Pioneer of aged care services for Chinese-Australians, Yick Chong Louie remembered as a humble and compassionate man

From the time he arrived in Sydney in 1961 from Hong Kong where he had worked as a sailor, Yick Chong Louie went on to become one of the most respected and well-known leaders in the Chinese community.

Mr Louie at the Chow Cho Poon Nursing Home, a project of the ANHF.

Mr Louie at the Chow Cho Poon Nursing Home, a project of the ANHF. Source: Supplied/ Ellen Louie

One of the foremost members of the Chinese community in Australia, Yick Chong Louie, has passed away at 96.

Mr Louie is remembered as a fiercely determined leader who played a prominent role in giving the Chinese community strong representation, especially at a  time of heightened tensions stemming from the White Australia Policy.

Those who knew him said he was passionate and dedicated and fought to ensure the Chinese community’s contributions to Australia’s society, history, economy and culture were properly recognised.

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He was one of the founders of the Australian Chinese Community Association (ACCA) established in 1974 and the Australian Nursing Home Foundation (ANHF) which started its operations in 1980.

The ACCA is considered one of Mr Louie’s greatest achievements and on behalf of the organisation, he was the main instigator of the Chinese Garden Project in Darling Harbour. He was awarded an MBE in 1978.

When Mr Louie started his life in Australia, he worked as the manager of a grocery shop, Hang Sing, in Dixon Street.

His daughter and ANHF Chair, Ellen Louie described her father as an enthusiastic and humble man who did not seek recognition for his achievements and contributions.

She said: “At the time, there weren’t a lot of Chinese people, (so) we all knew each other and we helped each other. My father wanted to help all Chinese people and he was very involved in the ACCA, the Chung Shan Society, and the ANHF.”

How Mr Louie helped establish the first ethnic-specific nursing home for the Chinese-Australian community

In the 1970s and 1980s, there were many Chinese-speaking elderly people living in appalling conditions in and around Chinatown in Sydney.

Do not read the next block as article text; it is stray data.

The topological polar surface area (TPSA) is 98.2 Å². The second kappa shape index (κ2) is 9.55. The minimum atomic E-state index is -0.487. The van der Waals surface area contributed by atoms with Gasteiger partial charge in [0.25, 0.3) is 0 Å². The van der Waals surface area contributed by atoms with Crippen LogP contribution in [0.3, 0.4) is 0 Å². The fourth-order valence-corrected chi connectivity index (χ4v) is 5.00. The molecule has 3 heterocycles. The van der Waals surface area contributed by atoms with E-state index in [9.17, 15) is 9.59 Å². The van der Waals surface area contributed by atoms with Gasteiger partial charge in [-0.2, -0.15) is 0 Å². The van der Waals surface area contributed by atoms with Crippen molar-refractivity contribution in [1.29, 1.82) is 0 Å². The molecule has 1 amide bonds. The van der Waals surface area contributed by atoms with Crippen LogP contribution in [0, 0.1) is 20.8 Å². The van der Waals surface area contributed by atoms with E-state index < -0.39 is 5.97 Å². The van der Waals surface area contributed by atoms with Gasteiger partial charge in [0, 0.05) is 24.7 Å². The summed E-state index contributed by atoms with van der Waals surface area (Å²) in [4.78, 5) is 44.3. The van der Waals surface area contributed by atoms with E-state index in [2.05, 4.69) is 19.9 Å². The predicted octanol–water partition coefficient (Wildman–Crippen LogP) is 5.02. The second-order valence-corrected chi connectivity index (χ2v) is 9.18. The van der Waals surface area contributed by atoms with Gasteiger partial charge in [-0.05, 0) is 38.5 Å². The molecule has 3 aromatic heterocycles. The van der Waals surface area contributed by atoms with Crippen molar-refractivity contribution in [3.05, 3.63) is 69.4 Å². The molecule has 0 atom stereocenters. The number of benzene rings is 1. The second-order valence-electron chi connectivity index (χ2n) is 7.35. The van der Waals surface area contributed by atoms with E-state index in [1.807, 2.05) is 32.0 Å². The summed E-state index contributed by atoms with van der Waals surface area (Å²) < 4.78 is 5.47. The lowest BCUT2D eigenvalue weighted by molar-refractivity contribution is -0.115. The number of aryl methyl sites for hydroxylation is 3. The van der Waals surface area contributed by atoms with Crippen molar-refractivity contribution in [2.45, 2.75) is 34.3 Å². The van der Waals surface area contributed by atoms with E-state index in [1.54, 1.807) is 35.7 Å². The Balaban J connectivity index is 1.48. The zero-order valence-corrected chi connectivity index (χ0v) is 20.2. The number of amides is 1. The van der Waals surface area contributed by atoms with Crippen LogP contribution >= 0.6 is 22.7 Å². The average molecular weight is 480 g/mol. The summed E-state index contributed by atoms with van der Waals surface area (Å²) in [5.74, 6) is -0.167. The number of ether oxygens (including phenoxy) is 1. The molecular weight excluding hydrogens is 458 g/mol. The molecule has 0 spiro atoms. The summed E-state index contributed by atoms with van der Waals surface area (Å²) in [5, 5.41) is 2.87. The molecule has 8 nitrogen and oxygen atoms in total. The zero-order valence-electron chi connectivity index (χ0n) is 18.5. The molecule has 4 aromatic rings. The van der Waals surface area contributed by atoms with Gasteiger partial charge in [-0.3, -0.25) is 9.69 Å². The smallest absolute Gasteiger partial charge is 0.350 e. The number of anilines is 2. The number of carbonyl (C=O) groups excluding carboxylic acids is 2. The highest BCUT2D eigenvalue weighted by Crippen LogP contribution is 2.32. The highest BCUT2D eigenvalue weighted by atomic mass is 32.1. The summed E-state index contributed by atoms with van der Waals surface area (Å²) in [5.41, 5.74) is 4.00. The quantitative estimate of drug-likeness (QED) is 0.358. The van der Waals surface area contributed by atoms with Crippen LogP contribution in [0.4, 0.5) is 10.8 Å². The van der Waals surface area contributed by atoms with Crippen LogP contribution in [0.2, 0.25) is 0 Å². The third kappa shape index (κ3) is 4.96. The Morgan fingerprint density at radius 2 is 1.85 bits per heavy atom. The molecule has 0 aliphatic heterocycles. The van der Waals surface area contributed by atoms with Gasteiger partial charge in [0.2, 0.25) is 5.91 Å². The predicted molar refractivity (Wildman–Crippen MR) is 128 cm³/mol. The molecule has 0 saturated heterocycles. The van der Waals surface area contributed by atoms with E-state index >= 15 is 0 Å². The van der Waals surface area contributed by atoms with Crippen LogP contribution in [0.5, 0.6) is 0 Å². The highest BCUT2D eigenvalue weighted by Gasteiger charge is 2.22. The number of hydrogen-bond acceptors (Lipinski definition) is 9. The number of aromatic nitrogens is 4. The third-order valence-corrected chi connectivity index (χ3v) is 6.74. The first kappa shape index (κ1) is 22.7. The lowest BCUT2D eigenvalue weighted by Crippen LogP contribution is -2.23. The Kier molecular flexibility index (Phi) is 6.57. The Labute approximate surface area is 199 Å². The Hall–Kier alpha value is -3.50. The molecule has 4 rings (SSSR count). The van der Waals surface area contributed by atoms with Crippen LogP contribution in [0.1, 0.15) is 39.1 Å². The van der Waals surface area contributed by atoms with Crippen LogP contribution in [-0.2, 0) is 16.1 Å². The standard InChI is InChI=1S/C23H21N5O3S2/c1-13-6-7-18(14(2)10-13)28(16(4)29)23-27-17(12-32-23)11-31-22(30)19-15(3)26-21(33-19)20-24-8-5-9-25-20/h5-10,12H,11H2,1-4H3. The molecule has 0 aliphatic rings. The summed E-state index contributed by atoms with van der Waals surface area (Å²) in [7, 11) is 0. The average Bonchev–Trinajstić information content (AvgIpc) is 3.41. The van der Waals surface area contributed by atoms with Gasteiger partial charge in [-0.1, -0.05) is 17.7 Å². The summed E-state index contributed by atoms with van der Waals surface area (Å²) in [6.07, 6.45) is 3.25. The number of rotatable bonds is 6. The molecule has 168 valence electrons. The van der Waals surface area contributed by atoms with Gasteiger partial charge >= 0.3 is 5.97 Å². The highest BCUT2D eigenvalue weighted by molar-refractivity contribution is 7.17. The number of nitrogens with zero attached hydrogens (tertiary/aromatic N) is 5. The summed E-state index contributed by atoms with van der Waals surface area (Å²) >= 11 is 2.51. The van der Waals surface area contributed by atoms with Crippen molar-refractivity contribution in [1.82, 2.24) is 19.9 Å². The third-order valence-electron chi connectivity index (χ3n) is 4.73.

Ms Louie said:

My father and a few of his friends felt there was a need to have a Chinese-speaking nursing (facility) to accommodate their specific needs, especially food and language.
Mr Louie, along with four other Chinese community leaders from ACCA: Dr Chen Ya Huang, the immediate past President; two  Vice-Presidents Angeline O’Yang and Hatton Kwok; and Keep Fong, the founding President , devised an extensive and ambitious plan to buy a nursing home in Strathfield.

To provide additional funding, they were joined by James Gock, former honorary Treasurer of the ACCA, and Stephen Chiu.

In fact, all of them mortgaged their houses to secure a loan to buy the first nursing home for the ANHF.

Thanks to Mr Louie’s and other community leaders’ efforts, the 1983 Montrose Nursing Home was established as the first ethnic-specific nursing home for Chinese-Australians.

Ms Louie added: “My father had a lot of energy, tenacity, and a generous heart. He gained a lot of satisfaction in helping people, he met a lot of community members and business people who trusted my father. When organisations needed funding or help, they went to my dad.”

Mr Louie when he worked as a sailor.
Mr Louie when he worked as a sailor. Source: Supplied/ Ellen Louie


Mr Louie’s achievements were known overseas

Because of Mr Louie’s and other community leaders’ tireless work, the Chinese community’s needs are represented today.

Ms Louie said during her father’s funeral service, the Chung Shan Society of Australia President read out telegrams and messages sent from a Chinese government department in China’s Zhongshan region, who paid tribute to Mr Louie’s outstanding work for the Chinese-Australian community.

Ms Louie added that the family had received many touching messages from people who knew him as well as people he had helped.

She said: “We received a card from the ACCA’s first social worker, whom he played a key role in employing.”

There was a lot of gratitude and respect because they felt my father had left a legacy. He helped many members of the Chinese community socially through the ACCA and the elderly with ANHF’s services, which has grown exponentially.
Angeline O’Yang, who served as the ACCA President from 1986 to 1989, said she had first met Mr Louie in Chinatown when she was working for the Department of Immigration’s settlement services.

She had been tasked by the department to connect and communicate with the Chinese community and described Mr Louie as being a profound inspiration to everyone who had worked with him.

Ms O’Yang said: “We worked together as a committee, and it was very harmonious and collaborative. We called him ‘Uncle Chong’.”

“We looked up to him as an uncle because he was a leader in Chinatown. The Chinese community relied on him to do a lot within Chinatown.

“He was always smiling and was very pleasant. He helped a lot of people like us and we followed his lead.”

Mr Louie.
Mr Louie. Source: Supplied/ Ellen Louie


Ms Louie added that the Chinese community, whether established or newly arrived, continued to benefit from her father’s legacy.

For example, the ANHF had expanded its services to also include home care, wellness centre services and social housing to accommodate a growing ageing Chinese community, she said. 

Mr Louie passed away peacefully on May 29, 2022.He was the beloved husband of Ivy Sau Ying; treasured father of George, Anna, Ellen and Henry; respected father-in-law of David and Lena; adored grandfather and grandfather-in-law of 10 and great-grandfather of two. 




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5 min read
Published 23 June 2022 at 10:55am
By Hsin-Yi Lo